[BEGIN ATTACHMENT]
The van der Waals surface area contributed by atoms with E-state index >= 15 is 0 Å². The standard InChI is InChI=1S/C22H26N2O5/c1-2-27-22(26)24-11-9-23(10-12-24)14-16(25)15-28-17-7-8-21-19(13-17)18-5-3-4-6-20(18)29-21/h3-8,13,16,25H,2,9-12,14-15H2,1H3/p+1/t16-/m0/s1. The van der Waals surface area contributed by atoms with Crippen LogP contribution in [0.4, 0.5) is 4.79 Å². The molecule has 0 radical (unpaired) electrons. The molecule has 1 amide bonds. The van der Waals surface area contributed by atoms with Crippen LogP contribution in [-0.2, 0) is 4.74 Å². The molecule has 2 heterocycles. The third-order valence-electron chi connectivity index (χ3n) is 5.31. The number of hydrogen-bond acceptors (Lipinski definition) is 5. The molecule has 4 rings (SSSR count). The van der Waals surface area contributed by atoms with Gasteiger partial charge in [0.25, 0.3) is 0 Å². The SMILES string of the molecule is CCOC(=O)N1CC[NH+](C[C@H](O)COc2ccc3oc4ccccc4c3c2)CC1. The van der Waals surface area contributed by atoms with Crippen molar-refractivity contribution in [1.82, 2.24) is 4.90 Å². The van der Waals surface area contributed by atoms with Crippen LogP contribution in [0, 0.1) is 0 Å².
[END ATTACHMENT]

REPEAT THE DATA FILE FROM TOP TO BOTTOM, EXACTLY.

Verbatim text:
The van der Waals surface area contributed by atoms with E-state index >= 15 is 0 Å². The standard InChI is InChI=1S/C22H26N2O5/c1-2-27-22(26)24-11-9-23(10-12-24)14-16(25)15-28-17-7-8-21-19(13-17)18-5-3-4-6-20(18)29-21/h3-8,13,16,25H,2,9-12,14-15H2,1H3/p+1/t16-/m0/s1. The van der Waals surface area contributed by atoms with Crippen LogP contribution in [0.4, 0.5) is 4.79 Å². The molecule has 0 radical (unpaired) electrons. The molecule has 1 amide bonds. The van der Waals surface area contributed by atoms with Crippen LogP contribution in [-0.2, 0) is 4.74 Å². The molecule has 2 heterocycles. The third-order valence-electron chi connectivity index (χ3n) is 5.31. The number of hydrogen-bond acceptors (Lipinski definition) is 5. The molecule has 4 rings (SSSR count). The van der Waals surface area contributed by atoms with Gasteiger partial charge in [0.25, 0.3) is 0 Å². The SMILES string of the molecule is CCOC(=O)N1CC[NH+](C[C@H](O)COc2ccc3oc4ccccc4c3c2)CC1. The van der Waals surface area contributed by atoms with Crippen molar-refractivity contribution in [1.82, 2.24) is 4.90 Å². The van der Waals surface area contributed by atoms with Crippen LogP contribution in [0, 0.1) is 0 Å².